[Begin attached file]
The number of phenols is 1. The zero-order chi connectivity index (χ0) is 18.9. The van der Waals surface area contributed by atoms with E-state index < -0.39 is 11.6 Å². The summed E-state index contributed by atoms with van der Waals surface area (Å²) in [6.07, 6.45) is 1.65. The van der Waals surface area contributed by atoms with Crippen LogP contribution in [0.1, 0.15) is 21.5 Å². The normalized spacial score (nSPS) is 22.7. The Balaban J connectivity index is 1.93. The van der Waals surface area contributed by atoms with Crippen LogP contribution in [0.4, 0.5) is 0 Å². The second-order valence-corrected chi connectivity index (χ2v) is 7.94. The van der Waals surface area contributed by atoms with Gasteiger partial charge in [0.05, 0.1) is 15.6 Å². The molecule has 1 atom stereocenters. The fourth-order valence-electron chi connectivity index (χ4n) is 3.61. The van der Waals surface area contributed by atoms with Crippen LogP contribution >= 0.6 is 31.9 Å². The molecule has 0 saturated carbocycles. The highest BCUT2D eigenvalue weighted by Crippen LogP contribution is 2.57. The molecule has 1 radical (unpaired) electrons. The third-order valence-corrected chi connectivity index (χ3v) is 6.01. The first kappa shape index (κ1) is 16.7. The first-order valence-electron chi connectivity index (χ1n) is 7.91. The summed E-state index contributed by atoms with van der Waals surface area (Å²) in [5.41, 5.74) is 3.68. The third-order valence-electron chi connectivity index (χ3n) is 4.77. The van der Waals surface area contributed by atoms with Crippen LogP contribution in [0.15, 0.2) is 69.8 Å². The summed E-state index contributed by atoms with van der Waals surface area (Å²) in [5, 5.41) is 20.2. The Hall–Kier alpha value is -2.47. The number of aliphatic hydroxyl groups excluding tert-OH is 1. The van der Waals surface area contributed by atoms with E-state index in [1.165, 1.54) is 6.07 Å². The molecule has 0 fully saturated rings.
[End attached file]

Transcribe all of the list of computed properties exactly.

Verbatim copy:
The number of phenols is 1. The zero-order chi connectivity index (χ0) is 18.9. The van der Waals surface area contributed by atoms with E-state index < -0.39 is 11.6 Å². The summed E-state index contributed by atoms with van der Waals surface area (Å²) in [6.07, 6.45) is 1.65. The van der Waals surface area contributed by atoms with Crippen LogP contribution in [0.1, 0.15) is 21.5 Å². The normalized spacial score (nSPS) is 22.7. The Balaban J connectivity index is 1.93. The van der Waals surface area contributed by atoms with Crippen LogP contribution in [0.4, 0.5) is 0 Å². The second-order valence-corrected chi connectivity index (χ2v) is 7.94. The van der Waals surface area contributed by atoms with Gasteiger partial charge in [0.05, 0.1) is 15.6 Å². The molecule has 1 atom stereocenters. The fourth-order valence-electron chi connectivity index (χ4n) is 3.61. The van der Waals surface area contributed by atoms with Crippen LogP contribution >= 0.6 is 31.9 Å². The molecule has 0 saturated carbocycles. The highest BCUT2D eigenvalue weighted by Crippen LogP contribution is 2.57. The molecule has 1 radical (unpaired) electrons. The third-order valence-corrected chi connectivity index (χ3v) is 6.01. The first kappa shape index (κ1) is 16.7. The first-order valence-electron chi connectivity index (χ1n) is 7.91. The summed E-state index contributed by atoms with van der Waals surface area (Å²) in [5.41, 5.74) is 3.68. The third-order valence-electron chi connectivity index (χ3n) is 4.77. The van der Waals surface area contributed by atoms with Crippen LogP contribution in [0.15, 0.2) is 69.8 Å². The summed E-state index contributed by atoms with van der Waals surface area (Å²) in [5, 5.41) is 20.2. The Hall–Kier alpha value is -2.47. The number of aliphatic hydroxyl groups excluding tert-OH is 1. The van der Waals surface area contributed by atoms with E-state index in [1.165, 1.54) is 6.07 Å². The molecule has 0 fully saturated rings.